WASHINGTON — After decades of secrecy, Jeffrey Epstein’s finances are coming into clearer view with the arrest of his onetime girlfriend and longtime associate, Ghislaine Maxwell, and Tuesday’s announcement that Deutsche Bank will pay $150 million in penalties in part because of its relationship with the disgraced financier.
The New York Department of Financial Services announced Tuesday that it had entered into an agreement with Deutsche Bank, which acknowledged years of shoddy handling of Epstein’s finances, ignoring his 2008 conviction and settlement of multiple lawsuits alleging sexual abuse of minors.
A lengthy consent agreement made public by the state agency, which also faulted the bank for its ties to two sanctioned financial institutions, details how Epstein was considered a so-called “honorary PEP” — politically exposed person — but was not subjected to the greater scrutiny that accompanies the designation.
“The Bank’s fundamental failure was that, although the Bank properly classified Mr. Epstein as high-risk, the Bank failed to scrutinize the activity in the accounts for the kinds of activity that were obviously implicated by Mr. Epstein’s past,” said a damning section deep in the 38-page settlement. “The Bank was well aware not only that Mr. Epstein had pled guilty and served … time for engaging in sex with a minor but also that there were public allegations that his conduct was facilitated by several named co-conspirators.”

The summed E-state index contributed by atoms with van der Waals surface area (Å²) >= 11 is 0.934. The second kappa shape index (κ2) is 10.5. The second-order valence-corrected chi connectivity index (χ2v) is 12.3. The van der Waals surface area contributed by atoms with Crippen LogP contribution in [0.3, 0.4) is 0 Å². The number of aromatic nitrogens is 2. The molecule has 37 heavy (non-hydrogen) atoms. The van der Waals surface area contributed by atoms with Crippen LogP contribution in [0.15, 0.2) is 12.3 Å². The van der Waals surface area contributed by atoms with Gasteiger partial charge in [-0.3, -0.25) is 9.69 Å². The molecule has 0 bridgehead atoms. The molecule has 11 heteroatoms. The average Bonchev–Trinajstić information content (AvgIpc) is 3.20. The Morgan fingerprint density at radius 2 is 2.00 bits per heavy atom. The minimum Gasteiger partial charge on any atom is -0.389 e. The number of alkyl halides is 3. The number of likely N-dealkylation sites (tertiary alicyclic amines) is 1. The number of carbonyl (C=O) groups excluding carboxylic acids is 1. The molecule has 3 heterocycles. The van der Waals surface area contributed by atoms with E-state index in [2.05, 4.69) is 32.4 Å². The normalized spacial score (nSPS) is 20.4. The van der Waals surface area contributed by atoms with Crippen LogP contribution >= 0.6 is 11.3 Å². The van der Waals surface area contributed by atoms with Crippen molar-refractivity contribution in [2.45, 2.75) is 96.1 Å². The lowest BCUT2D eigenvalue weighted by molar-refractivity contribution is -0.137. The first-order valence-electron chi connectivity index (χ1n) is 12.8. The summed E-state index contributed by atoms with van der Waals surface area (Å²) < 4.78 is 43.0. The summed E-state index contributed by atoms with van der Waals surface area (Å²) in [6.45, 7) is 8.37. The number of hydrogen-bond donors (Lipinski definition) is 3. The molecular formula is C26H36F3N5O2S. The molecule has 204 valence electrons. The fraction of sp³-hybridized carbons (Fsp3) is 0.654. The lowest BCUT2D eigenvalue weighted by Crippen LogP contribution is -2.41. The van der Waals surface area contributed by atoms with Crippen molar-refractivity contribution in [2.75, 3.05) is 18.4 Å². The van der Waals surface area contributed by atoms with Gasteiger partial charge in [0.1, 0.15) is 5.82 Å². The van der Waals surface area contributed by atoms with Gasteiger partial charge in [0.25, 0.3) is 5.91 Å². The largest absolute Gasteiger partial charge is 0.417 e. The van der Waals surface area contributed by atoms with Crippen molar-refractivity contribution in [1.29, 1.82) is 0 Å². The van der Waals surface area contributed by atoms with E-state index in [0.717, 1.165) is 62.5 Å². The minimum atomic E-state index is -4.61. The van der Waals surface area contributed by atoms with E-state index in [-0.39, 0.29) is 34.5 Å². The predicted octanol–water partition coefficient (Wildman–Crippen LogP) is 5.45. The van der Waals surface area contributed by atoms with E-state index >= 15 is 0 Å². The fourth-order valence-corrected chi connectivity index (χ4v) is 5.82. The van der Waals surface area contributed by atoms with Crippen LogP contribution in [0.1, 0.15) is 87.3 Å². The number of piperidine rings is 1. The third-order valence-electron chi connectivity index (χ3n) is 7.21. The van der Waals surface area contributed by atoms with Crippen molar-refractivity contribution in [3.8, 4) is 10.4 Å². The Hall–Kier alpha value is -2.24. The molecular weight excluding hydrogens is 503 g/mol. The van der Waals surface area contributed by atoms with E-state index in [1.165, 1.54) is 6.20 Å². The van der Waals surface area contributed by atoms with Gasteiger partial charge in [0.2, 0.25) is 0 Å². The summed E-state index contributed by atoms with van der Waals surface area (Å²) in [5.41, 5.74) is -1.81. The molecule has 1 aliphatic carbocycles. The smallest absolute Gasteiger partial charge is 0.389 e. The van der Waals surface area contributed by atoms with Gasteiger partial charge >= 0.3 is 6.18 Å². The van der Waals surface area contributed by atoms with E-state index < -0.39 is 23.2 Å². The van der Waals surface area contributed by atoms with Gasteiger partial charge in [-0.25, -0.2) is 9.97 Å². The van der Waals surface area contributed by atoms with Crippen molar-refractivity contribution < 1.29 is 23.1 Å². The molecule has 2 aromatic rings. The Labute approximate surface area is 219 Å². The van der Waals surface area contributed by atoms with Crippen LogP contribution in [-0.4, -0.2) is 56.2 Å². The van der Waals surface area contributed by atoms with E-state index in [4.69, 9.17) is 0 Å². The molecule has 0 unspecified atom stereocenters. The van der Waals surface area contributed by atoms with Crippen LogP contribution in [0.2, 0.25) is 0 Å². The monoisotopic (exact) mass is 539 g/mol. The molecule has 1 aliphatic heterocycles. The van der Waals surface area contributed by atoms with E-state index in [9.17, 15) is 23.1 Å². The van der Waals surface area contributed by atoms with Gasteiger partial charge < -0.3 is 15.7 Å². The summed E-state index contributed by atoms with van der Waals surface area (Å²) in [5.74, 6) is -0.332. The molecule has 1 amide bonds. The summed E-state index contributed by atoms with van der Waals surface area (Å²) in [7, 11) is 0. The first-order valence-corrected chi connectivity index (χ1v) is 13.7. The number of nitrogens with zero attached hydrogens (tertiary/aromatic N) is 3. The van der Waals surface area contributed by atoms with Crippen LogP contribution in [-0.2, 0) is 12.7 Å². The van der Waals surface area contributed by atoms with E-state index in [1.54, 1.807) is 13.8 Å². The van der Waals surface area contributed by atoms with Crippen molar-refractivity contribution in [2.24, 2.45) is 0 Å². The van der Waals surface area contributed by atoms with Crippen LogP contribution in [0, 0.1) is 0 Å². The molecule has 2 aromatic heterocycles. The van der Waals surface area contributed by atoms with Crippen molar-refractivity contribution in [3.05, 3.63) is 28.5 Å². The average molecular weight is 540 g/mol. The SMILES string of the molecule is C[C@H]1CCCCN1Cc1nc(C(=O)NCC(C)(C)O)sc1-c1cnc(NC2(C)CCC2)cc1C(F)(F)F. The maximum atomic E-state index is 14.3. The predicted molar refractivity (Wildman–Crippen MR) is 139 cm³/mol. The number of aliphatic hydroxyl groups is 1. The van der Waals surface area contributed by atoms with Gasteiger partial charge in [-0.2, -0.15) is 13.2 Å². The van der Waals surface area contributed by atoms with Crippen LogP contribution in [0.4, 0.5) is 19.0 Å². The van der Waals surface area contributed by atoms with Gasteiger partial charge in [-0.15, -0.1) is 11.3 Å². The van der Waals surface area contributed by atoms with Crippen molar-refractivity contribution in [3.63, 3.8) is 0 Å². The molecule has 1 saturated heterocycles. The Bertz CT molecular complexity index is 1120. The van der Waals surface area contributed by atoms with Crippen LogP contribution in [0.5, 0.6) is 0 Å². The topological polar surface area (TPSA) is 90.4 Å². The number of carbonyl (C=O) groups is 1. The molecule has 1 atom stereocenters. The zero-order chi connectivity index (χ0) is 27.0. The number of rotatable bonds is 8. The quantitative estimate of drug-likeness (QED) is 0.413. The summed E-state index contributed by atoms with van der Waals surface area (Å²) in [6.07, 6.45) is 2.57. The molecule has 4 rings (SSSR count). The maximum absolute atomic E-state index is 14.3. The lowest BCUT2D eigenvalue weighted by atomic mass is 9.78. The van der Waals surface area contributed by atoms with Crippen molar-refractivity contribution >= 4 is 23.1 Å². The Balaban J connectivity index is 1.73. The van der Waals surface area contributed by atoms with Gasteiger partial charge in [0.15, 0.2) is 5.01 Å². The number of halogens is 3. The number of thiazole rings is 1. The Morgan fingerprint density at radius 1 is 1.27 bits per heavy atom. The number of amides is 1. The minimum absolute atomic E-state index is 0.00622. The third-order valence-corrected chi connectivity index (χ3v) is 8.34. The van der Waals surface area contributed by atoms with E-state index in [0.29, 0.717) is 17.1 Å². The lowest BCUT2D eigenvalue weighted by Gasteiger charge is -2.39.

That may be a reference to the named co-conspirators — although there are four of them — in the 2007 nonprosecution agreement that spared Epstein a federal prison sentence. Instead he served a short stint in the Palm Beach County jail in Florida.
He had been rearrested last year in connection with similar abuse and was facing a federal trial and potentially decades in prison when he was found dead by hanging in his Manhattan jail cell.
Despite long-publicized allegations that Epstein had abused underage girls, Deutsche Bank “did little or nothing to inquire into or block numerous payments to named co-conspirators, and to or on behalf of numerous young women, or to inquire how Mr. Epstein was using, on average, more than $200,000 per year in cash,” the agency said.
The document also noted how Epstein’s activities would not be scrutinized by other branches of the bank providing the activity was similar to how transactions were treated by the bank’s wealth management division.
That’s a potentially important signal, because the bank has another prominent client whose business operations are financed through the wealth management arm — President Donald J. Trump. Congressional Democrats have been trying to get access to the bank’s records to determine if it has looked past similar money-laundering concerns at Trump properties in places such as Turkey and Azerbaijan.